Homeowners Urged to Delay Digging Projects During COVID-19 Emergency
01 Apr 2020
The month of April marks National Safe Digging Month, since it traditionally kicks off the season of outdoor improvements. However, utility companies and state officials are urging homeowners to delay spring digging projects during the COVID-19 emergency.
Homeowners and professional contractors are required to call 8-1-1 at least three business days before undertaking home improvement or landscaping projects that require excavation. But the Pennsylvania Public Utility Commission has asked consumers, businesses, and contractors to delay non-essential home digging projects to help safeguard citizens, protect utility crews, and avoid accidental damage to underground lines that could disrupt utility service during this stressful time.
National Safe Digging Month is an initiative designed to raise awareness about safe digging practices and to help prevent property damage, injuries and utility outages. Nationwide, there are more than 20 million miles of underground pipes and cables, or more than one football field of underground facilities for every man, woman, and child in the United States.
According to the Common Ground Alliance, more than 38 million people will dig this year without having underground lines marked, resulting in underground utility line damage every six minutes. By calling 8-1-1, the risk of causing damage is reduced to less than one percent.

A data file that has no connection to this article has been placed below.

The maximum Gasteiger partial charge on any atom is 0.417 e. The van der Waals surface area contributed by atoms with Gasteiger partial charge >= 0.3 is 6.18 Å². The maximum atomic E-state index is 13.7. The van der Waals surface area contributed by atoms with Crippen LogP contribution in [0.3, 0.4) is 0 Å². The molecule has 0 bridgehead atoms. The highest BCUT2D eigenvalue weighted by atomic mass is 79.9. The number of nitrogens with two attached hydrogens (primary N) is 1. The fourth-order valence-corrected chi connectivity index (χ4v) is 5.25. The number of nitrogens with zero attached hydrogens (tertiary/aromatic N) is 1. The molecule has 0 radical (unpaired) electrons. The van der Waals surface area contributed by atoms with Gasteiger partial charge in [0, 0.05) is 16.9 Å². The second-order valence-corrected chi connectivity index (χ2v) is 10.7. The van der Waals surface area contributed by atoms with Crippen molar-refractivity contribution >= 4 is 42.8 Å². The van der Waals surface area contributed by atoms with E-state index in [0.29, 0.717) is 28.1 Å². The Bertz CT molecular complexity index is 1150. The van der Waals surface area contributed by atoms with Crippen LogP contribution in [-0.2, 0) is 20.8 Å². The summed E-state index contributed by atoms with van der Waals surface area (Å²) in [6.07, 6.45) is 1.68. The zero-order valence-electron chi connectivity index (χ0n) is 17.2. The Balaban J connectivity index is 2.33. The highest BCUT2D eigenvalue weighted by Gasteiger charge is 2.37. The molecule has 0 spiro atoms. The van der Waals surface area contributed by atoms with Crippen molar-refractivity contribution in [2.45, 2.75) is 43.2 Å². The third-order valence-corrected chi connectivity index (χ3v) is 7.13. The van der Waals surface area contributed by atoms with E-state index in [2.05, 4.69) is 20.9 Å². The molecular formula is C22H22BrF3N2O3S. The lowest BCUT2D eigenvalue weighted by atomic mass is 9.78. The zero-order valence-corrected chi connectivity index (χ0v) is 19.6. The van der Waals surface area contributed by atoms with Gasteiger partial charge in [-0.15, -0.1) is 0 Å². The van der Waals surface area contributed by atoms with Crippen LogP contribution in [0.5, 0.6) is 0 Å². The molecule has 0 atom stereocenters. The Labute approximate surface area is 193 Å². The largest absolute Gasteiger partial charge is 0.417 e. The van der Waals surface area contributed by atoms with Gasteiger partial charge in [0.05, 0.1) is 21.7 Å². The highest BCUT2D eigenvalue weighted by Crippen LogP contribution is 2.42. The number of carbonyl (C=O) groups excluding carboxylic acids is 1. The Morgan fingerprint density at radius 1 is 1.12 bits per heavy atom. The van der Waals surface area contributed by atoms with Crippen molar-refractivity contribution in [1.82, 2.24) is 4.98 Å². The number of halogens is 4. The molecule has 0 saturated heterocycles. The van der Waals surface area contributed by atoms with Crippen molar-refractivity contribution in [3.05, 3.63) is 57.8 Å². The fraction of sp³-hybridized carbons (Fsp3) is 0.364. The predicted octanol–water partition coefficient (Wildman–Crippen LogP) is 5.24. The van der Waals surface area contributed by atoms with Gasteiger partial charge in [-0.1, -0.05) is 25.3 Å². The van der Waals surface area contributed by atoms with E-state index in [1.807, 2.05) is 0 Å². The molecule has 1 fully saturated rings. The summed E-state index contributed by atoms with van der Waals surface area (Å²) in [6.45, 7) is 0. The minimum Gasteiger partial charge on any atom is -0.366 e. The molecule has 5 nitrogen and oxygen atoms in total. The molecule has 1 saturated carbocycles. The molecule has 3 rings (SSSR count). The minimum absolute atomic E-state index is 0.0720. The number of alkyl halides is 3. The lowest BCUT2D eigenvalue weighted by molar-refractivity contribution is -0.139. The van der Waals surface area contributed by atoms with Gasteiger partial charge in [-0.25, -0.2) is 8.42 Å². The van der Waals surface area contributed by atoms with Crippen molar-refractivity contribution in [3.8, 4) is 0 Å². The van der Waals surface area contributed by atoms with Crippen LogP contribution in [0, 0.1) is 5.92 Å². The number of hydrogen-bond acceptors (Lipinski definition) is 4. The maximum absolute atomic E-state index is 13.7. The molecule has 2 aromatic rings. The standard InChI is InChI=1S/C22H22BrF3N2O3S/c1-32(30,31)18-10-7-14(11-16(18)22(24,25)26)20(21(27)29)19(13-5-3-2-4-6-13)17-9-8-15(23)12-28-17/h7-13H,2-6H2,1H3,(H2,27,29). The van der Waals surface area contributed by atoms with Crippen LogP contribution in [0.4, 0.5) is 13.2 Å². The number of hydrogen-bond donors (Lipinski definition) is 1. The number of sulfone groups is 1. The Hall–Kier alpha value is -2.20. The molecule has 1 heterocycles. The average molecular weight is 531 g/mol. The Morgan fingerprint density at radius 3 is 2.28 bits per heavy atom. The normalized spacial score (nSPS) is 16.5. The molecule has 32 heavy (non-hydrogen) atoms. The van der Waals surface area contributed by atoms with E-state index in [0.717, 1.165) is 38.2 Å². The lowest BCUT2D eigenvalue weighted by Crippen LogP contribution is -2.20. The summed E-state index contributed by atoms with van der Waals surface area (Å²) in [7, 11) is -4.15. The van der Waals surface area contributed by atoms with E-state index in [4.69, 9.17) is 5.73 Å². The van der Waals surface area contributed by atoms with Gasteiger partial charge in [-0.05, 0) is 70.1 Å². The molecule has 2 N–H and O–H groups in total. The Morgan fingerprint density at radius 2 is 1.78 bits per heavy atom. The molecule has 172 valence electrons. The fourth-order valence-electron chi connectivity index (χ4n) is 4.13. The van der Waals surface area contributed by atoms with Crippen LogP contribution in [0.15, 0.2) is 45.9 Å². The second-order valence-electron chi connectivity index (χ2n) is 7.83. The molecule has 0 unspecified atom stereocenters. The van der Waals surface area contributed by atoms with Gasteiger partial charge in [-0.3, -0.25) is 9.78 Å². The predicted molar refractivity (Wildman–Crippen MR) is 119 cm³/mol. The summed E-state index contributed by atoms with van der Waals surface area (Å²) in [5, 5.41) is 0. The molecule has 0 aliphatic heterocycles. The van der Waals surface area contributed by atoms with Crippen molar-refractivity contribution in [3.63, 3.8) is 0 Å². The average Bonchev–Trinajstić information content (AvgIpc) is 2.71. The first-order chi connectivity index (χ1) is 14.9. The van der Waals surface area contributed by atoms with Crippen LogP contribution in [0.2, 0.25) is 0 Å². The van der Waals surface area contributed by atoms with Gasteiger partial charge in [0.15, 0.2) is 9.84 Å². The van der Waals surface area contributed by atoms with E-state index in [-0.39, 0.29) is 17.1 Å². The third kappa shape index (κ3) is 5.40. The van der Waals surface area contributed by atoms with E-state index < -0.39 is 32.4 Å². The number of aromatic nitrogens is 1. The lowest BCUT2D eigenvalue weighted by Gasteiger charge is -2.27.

If a digging project is essential, excavators must call 8-1-1 at least three business days before starting a project that involves digging to ensure underground utilities are properly marked, which reduces the risk of damage. There is no charge to homeowners for 8-1-1 requests.
When making the call to 8-1-1, callers are connected to their local one-call center. The one-call center then notifies the appropriate utility companies of the location of the planned excavation activity. Following receipt of the call, utility companies send out locators to mark the approximate locations of underground lines with flags or paint.
“We have taken steps to temporarily avoid sending utility crews and equipment into homes and neighborhoods unless it is absolutely necessary,” Hans Bell, UGI Chief Operating Officer, said. “We appreciate the public’s cooperation in avoid digging projects if possible. However, if a digging project is essential, it is critical that homeowners and contractors call 8-1-1 before digging to prevent the risk of striking an underground utility line.”
UGI Utilities has headquarters in Denver, Pennsylvania and serves more than 700,000 customers in 45 Pennsylvania counties and one county in Maryland. Customers interested in additional information visit the UGI website at www.ugi.com; on Facebook at www.facebook.com/ugiutilities; Twitter at www.twitter.com/ugi_utilities.